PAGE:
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New Taskforce warning on scams - Delete it! Destroy it! Hang up!

Media Release

13 February 2006

Eighteen agencies across Australia and New Zealand have joined forces to combat consumer fraud, warning consumers about the scams that affect thousands of Australians every year.

The Australasian Consumer Fraud Taskforce today launched a four-week campaign today to help people to protect themselves from becoming victims of scams.

'Crimes involving fraud cost Australians millions of dollars each year. The best protection against scammers is to hit the delete key, hang up, or throw it in the bin', Dr Toni Makkai, Director of the Australian Institute of Criminology, said.

'As regulators, advocates, educators and other consumer protection agencies we see the devastating effects which scams have on people. Our combined experience and knowledge has shown that the best way of combating consumer fraud is to educate people and change their behaviour before they get caught out', Dr Makkai said.

Dr Makkai said Australian agencies receive thousands of complaints, and often calls for help, each year about scams received by mail, telephone and email. Our key message is to 'delete it, hang up and destroy it'. Consumers are their own best defence, and should always err on the side of caution.

The Taskforce, chaired by the Deputy Chair of the Australian Competition and Consumer Commission, Louise Sylvan, is working on outreach strategies, prevention strategies and research.

'Scammers are becoming increasingly sophisticated in the way they target people. We need consumers to resist these approaches and refuse to respond', Dr Makkai said.

The Taskforce identified that the top scams in 2005 included

  • lottery scams
  • advance fee scams (such as Nigerian letter scams and pyramid schemes);
  • email phishing scams and;
  • cold calling scams.

Scams are a global problem with many emanating from international jurisdictions, making them difficult to take action against.

'Consumers who respond to these scams nearly always lose their money, and most never see it again', Dr Makkai said.

Australians became the victim of the third biggest pyramid scam, in terms of the amount of money lost, when consumers bought about 156,000 Skybiz 'webpacks' amounting to nearly A$20 million between 2001 and 2003.

Australians have also lost considerable sums to advance fee scams, such as letters and emails purporting to come from Nigeria. One Sydney victim lost more than A$700,000 while an Adelaide businessman lost more than A$2.3 million to such a scam. In another case, a Japanese businessman is said to have lost US$5 million.

The key characteristics of a scam include:

  • it comes out of the blue;
  • it sounds like a quick and easy way to make money;
  • it tells you there is almost no effort and no risk; and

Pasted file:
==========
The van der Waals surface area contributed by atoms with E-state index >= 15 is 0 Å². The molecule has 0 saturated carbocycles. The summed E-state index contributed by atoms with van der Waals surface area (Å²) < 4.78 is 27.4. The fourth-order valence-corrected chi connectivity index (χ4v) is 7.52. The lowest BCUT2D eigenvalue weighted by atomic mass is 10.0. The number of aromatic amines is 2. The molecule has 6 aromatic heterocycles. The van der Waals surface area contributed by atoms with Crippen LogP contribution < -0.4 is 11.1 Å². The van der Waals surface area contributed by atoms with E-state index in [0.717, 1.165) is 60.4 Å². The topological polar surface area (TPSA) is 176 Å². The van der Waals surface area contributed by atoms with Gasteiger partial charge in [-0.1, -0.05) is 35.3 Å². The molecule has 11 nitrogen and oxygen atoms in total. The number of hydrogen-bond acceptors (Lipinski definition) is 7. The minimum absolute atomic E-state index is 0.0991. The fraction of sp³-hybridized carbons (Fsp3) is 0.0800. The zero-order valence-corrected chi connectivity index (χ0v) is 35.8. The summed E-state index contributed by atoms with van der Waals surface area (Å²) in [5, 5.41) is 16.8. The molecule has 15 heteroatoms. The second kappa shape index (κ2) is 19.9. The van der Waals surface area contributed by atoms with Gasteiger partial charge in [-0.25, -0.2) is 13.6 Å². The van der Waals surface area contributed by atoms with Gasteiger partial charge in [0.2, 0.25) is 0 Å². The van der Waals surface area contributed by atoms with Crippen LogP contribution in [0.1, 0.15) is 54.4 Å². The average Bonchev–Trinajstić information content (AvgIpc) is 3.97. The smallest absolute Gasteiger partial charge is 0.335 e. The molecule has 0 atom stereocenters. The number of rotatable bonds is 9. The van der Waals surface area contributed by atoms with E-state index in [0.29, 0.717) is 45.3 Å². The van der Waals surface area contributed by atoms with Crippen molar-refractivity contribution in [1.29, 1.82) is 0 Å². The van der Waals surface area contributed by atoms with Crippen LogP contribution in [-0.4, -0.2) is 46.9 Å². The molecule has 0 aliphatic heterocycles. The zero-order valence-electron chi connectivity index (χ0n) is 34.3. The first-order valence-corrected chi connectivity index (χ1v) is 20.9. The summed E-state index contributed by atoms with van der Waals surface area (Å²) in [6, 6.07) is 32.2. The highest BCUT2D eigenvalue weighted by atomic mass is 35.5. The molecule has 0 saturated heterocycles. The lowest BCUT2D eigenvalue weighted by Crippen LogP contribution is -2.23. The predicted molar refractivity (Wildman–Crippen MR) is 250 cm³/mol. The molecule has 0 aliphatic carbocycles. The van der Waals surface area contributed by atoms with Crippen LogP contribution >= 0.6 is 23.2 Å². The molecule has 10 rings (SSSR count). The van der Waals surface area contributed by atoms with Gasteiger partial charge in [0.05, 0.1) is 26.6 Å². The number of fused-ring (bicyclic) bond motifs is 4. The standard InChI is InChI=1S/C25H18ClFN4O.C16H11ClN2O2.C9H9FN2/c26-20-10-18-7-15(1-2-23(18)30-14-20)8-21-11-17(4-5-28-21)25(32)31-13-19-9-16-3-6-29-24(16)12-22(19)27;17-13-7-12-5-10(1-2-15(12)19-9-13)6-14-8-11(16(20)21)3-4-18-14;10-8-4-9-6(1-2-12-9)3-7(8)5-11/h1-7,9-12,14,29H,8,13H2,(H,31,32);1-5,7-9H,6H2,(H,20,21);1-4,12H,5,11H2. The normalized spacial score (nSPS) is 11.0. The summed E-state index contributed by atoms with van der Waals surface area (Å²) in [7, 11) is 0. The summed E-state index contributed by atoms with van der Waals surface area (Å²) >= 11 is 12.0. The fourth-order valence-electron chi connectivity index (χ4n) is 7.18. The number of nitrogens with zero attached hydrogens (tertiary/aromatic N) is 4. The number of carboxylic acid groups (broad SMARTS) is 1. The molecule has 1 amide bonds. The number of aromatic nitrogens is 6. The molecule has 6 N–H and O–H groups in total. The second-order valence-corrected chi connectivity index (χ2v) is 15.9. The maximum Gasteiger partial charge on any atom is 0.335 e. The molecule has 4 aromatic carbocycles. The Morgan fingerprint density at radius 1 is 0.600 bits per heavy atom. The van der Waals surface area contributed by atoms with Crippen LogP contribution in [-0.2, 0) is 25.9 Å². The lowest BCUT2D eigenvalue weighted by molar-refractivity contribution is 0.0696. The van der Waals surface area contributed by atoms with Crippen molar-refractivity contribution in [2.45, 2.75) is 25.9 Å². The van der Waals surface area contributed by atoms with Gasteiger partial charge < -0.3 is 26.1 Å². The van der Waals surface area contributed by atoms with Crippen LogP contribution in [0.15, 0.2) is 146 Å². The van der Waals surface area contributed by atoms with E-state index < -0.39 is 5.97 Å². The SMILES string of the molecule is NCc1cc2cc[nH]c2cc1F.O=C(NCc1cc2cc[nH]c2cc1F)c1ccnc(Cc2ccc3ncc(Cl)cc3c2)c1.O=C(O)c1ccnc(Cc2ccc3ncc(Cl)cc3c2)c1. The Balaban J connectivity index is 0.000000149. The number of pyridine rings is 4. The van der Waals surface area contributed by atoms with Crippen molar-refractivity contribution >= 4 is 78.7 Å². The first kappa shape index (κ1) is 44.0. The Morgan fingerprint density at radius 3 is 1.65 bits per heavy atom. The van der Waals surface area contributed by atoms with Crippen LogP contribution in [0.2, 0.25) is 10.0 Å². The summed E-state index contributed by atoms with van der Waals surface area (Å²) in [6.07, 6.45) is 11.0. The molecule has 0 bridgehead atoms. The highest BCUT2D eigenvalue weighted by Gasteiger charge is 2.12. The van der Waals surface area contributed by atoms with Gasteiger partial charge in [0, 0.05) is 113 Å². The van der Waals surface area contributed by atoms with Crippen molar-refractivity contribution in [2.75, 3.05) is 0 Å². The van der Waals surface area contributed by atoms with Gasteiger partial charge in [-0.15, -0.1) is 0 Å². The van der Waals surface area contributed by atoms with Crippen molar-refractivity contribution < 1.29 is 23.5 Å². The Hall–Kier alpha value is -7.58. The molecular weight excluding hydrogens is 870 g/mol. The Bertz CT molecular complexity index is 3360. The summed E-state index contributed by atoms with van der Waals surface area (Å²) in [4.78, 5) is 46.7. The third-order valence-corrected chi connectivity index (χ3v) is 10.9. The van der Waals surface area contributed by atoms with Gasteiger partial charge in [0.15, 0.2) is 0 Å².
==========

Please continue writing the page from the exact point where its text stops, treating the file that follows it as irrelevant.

• it sounds just too good to be true.

Background

Consumer scams are crimes of dishonesty such as forgery, counterfeiting, on-line deception, and theft that are targeted at people who seek to purchase goods and services. Potential victims can be those who use computers and the Internet, older people, those who use professional advisers, and people who use mobile phones.

As part of a whole of Government approach to combat consumer fraud and scams targeted at consumers, the Australasian Consumer Fraud Taskforce was established in March 2005 and comprises 18 government regulatory agencies and departments in Australia and New Zealand.

Agencies participating in the Taskforce are:
Australian Government: Attorney General's Department; Australian Bureau of Statistics; Australian Communications and Media Authority; Australian Competition & Consumer Commission; Australian Federal Police (represented by the Australian High Tech Crime Centre; Australian Institute of Criminology; Australian Securities & Investment Commission; Department of Communications, Information Technology & the Arts
New Zealand Government: NZ Commerce Commission; Ministry of Consumer Affairs
State and Territory Governments: Australian Capital Territory - Office of Fair Trading; Consumer Affairs Victoria; New South Wales - Office of Fair Trading; Northern Territory - Department of Justice; Queensland - Department of Tourism, Fair Trading and Wine Industry Development; South Australia - Office of Consumer & Business Affairs; Tasmania - Office of Consumer Affairs & Fair Trading; Western Australia - Department of Consumer & Employment Protection.

Taskforce partners

Taskforce members are joined in communicating with Australian consumers about scams by a range of community, non-Government and private sector organisations. Visit http://www.scamwatch.gov.au/content/index.phtml/itemId/694357/fromItemId/693926#h2_106 for a list of Taskforce partners.

Consumers who think they've spotted a scam can check it out the ScamWatch website at http://www.scamwatch.gov.au/ which has lots of information about scams and a number for reporting scams: 1300795995.